“Punk stood for DIY culture, which of course now is so current and crucial, and a rejection of racism and sexism, with a little bit of nihilism thrown in.”
Professor John Schofield & Professor Paul Graves-Brown
While you might not think to tap into academic minds for cultural insight on what punk might have once stood for, Professors Schofield and Graves-Brown are anything but traditional. The insight stems from a recent conversation we had with the two gentlemen, whose collective archaeological research assisted in the upgrading of the heritage status of the mews house building at No. 6 Denmark Street, thanks to drawings left on the walls by the former Sex Pistols frontman. The caricatures by author John Lydon, aka Johnny Rotten, led to the building being upgraded from Grade II to the prestigious Grade II* listed status by Historic England. This, somewhat rightly, conveniently coincided with Punk’s 40th Anniversary.
Earlier this year we spent some time with John Schofield and Paul Graves-Brown to better understand the drawings housed in the one-time home of the Sex Pistols, and their journey from the ‘70s to present day. “We’d heard about them in an interview on Steve Lamacq's BBC 6 programme back in 2008. We were both listening to the show and contacted each other about making a visit to see them for ourselves.”
One can imagine that hearing about this is of course one thing, but actually going to see them is quite another. “We were both struck by the quality of John Lydon's caricatures, and enjoyed finding out who all the people were. This was made much easier because the caricatures were so accurate. We were also struck by how much artwork there was, and its diversity, from the pencil sketch of Jah Wobble to the large words and slogans. Sid and Nancy really stood out, as well as the picture of Malcolm clutching the money.”
Over time these drawings have caused some controversy, so we asked the professors why they thought this might have been: “Partly because the Pistols were themselves controversial and partly because some people don't see contemporary material culture as important. We certainly stoked it up a bit by publishing our work in a leading archaeology journal called Antiquity and issuing a press release claiming these artworks were as important as prehistoric cave paintings.” One can only imagine that, having some hand in the fanning of those cultural flames, must have somewhere made Mr Lydon smile.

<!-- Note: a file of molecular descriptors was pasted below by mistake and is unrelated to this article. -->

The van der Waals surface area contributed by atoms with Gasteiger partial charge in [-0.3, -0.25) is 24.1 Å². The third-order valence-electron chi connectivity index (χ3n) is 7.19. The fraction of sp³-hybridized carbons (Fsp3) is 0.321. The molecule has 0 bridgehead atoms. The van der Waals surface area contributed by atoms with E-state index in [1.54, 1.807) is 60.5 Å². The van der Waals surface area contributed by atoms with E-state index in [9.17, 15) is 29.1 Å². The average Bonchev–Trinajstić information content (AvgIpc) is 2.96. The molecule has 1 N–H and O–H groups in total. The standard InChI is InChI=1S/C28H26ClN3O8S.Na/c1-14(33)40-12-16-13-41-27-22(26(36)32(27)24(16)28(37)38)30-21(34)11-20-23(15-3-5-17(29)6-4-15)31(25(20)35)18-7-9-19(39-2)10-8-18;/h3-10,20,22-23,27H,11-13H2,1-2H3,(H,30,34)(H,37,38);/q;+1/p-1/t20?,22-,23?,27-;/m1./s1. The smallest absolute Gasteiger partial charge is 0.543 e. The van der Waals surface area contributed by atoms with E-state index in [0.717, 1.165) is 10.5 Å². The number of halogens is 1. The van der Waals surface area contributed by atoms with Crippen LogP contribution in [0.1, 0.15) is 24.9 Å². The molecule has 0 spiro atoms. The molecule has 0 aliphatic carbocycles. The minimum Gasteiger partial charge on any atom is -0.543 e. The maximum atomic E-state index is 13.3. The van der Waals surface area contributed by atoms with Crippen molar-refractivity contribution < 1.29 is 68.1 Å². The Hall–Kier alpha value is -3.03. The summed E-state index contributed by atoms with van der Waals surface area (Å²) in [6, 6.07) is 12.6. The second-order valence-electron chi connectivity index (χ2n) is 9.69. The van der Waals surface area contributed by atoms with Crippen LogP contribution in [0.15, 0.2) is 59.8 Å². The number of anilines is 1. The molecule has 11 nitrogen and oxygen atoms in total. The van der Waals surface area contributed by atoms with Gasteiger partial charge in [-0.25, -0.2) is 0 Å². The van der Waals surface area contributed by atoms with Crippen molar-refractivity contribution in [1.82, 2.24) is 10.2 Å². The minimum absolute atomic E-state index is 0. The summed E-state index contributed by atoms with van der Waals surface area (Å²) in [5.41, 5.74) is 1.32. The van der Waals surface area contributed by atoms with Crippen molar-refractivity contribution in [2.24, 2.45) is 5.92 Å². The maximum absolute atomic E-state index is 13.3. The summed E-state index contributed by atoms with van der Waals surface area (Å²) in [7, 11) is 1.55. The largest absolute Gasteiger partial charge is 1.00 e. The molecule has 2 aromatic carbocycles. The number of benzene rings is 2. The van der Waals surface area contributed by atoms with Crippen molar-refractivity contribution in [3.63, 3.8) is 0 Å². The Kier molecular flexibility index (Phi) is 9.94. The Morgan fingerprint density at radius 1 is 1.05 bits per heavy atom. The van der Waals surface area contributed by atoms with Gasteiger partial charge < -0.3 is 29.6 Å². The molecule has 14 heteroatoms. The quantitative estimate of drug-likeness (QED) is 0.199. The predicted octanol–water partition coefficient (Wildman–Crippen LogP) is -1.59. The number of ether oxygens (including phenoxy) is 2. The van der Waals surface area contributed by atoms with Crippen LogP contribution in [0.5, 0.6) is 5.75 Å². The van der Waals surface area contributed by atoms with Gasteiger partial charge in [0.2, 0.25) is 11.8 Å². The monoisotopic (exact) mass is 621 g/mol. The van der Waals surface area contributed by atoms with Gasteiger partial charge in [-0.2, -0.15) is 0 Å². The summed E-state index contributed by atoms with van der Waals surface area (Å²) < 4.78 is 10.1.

But like every story with folklore and cultural narrative, there’s a counter argument that perhaps Lydon’s own caricature was in fact not from his own hand due to differing brush strokes and movements. The professors commented: “An art historian who saw one of us give a lecture about this said he thought the Johnny picture was likely by a different hand. But really it's all speculation.” This of course only adding to the mythos of these four walls.
Time with one professor, let alone two, is rare - so we couldn’t end our conversation without enquiring about their views on how these drawings might be talked about decades from now: “As a monument to popular music history. Punk was a vitally important moment yet, apart from the music and what people have written about it, very little survives, physically. The mews house at No. 6 Denmark Street and the artworks are very rare surviving examples, and are now Grade II* listed because of their significance. Much like cave paintings, these artworks will only become increasingly more significant with the passing of time.”
Back then drama, protest and shock value were tactics commonly employed by anarchists and punks with the express intent of shining a light on their perspective and movement. But punk itself was raw and powerful and consistently asked the question of just where the alternative scene fitted into popular culture, a question generations still ask even today. John Lydon’s drawings represent the spirit of the moment and very much belong to that specific time. But as Lydon himself might tell you and the professors would concur, whatever you do, don’t call them graffiti: “The caricatures are not graffiti, but the room is a palimpsest which includes some examples of what might conventionally be called graffiti. When Johnny said that it was art, he was almost certainly referring to the caricatures and these are really very accomplished.”
But today and onwards, they’ll be known as “drawings of cultural significance”. Chateau Denmark’s guests will have the unrivalled privilege of waking up or staying up in some punk history.
More journal entries to read
Jimi Hendrix called it ‘a safe kind of high’, likely because in truth music is far more about feeling than anything else. Why we listen to it and just what it makes us feel, plays a role in our collective passion for it – because we all remember where we were when we heard that track for the first time.
You know the place
Over time, Denmark Street has been defined by the characters that have lived and worked here. In truth the street is much more than a street, it’s a story about community, inclusivity and creativity; open in every sense of the word.